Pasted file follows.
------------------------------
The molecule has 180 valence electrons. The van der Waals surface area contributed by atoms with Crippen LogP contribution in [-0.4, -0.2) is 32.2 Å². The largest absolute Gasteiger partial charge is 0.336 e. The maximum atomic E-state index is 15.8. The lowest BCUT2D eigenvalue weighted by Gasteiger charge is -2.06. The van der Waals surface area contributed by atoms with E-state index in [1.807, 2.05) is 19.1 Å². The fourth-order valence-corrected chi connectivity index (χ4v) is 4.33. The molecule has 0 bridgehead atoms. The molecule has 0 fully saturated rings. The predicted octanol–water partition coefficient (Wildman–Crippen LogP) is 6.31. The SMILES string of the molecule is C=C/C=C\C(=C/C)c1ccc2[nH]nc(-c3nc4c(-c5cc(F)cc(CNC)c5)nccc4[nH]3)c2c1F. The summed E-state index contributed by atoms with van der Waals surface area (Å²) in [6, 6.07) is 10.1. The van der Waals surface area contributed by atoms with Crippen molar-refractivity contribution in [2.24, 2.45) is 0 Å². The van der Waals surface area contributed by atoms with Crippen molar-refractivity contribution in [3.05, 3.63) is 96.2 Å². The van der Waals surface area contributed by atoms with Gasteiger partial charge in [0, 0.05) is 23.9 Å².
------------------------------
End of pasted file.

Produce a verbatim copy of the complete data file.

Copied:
The molecule has 180 valence electrons. The van der Waals surface area contributed by atoms with Crippen LogP contribution in [-0.4, -0.2) is 32.2 Å². The largest absolute Gasteiger partial charge is 0.336 e. The maximum atomic E-state index is 15.8. The lowest BCUT2D eigenvalue weighted by Gasteiger charge is -2.06. The van der Waals surface area contributed by atoms with E-state index in [1.807, 2.05) is 19.1 Å². The fourth-order valence-corrected chi connectivity index (χ4v) is 4.33. The molecule has 0 bridgehead atoms. The molecule has 0 fully saturated rings. The predicted octanol–water partition coefficient (Wildman–Crippen LogP) is 6.31. The SMILES string of the molecule is C=C/C=C\C(=C/C)c1ccc2[nH]nc(-c3nc4c(-c5cc(F)cc(CNC)c5)nccc4[nH]3)c2c1F. The summed E-state index contributed by atoms with van der Waals surface area (Å²) in [6, 6.07) is 10.1. The van der Waals surface area contributed by atoms with Crippen molar-refractivity contribution in [2.24, 2.45) is 0 Å². The van der Waals surface area contributed by atoms with Crippen molar-refractivity contribution in [3.05, 3.63) is 96.2 Å². The van der Waals surface area contributed by atoms with Gasteiger partial charge in [0, 0.05) is 23.9 Å².